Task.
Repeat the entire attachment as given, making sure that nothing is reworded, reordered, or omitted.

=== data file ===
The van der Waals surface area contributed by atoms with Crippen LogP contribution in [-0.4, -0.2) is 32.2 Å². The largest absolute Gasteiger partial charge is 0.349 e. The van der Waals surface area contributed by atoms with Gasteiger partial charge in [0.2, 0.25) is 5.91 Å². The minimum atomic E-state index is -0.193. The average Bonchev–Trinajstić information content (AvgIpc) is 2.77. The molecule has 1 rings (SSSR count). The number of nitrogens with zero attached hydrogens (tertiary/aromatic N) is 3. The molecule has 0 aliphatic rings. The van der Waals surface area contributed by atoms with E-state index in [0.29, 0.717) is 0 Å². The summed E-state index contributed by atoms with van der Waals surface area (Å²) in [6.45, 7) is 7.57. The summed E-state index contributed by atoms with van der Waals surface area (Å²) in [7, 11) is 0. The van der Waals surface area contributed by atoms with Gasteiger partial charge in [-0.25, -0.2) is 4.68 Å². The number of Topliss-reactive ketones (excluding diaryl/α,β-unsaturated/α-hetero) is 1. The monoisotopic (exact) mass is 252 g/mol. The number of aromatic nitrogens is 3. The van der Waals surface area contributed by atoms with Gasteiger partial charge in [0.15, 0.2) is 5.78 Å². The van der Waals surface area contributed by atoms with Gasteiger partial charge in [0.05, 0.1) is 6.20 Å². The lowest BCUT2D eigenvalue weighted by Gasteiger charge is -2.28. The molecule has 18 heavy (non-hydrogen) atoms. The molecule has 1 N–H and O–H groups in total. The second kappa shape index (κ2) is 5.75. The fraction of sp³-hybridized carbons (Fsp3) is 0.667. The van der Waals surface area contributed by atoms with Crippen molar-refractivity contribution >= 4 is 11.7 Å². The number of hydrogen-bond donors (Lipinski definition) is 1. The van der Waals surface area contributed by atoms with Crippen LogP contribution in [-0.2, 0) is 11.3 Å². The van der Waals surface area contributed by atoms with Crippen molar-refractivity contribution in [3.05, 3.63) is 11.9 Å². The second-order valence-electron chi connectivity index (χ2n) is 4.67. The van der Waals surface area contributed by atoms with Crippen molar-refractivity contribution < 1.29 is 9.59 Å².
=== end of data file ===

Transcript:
The van der Waals surface area contributed by atoms with Crippen LogP contribution in [-0.4, -0.2) is 32.2 Å². The largest absolute Gasteiger partial charge is 0.349 e. The van der Waals surface area contributed by atoms with Gasteiger partial charge in [0.2, 0.25) is 5.91 Å². The minimum atomic E-state index is -0.193. The average Bonchev–Trinajstić information content (AvgIpc) is 2.77. The molecule has 1 rings (SSSR count). The number of nitrogens with zero attached hydrogens (tertiary/aromatic N) is 3. The molecule has 0 aliphatic rings. The van der Waals surface area contributed by atoms with E-state index in [0.29, 0.717) is 0 Å². The summed E-state index contributed by atoms with van der Waals surface area (Å²) in [6.45, 7) is 7.57. The summed E-state index contributed by atoms with van der Waals surface area (Å²) in [7, 11) is 0. The van der Waals surface area contributed by atoms with Gasteiger partial charge in [-0.25, -0.2) is 4.68 Å². The number of Topliss-reactive ketones (excluding diaryl/α,β-unsaturated/α-hetero) is 1. The monoisotopic (exact) mass is 252 g/mol. The number of aromatic nitrogens is 3. The van der Waals surface area contributed by atoms with Gasteiger partial charge in [0.15, 0.2) is 5.78 Å². The van der Waals surface area contributed by atoms with Gasteiger partial charge in [0.05, 0.1) is 6.20 Å². The lowest BCUT2D eigenvalue weighted by Gasteiger charge is -2.28. The molecule has 18 heavy (non-hydrogen) atoms. The molecule has 1 N–H and O–H groups in total. The second kappa shape index (κ2) is 5.75. The fraction of sp³-hybridized carbons (Fsp3) is 0.667. The van der Waals surface area contributed by atoms with Crippen molar-refractivity contribution >= 4 is 11.7 Å². The number of hydrogen-bond donors (Lipinski definition) is 1. The van der Waals surface area contributed by atoms with Crippen LogP contribution in [-0.2, 0) is 11.3 Å². The van der Waals surface area contributed by atoms with Crippen molar-refractivity contribution in [3.05, 3.63) is 11.9 Å². The second-order valence-electron chi connectivity index (χ2n) is 4.67. The van der Waals surface area contributed by atoms with Crippen molar-refractivity contribution < 1.29 is 9.59 Å².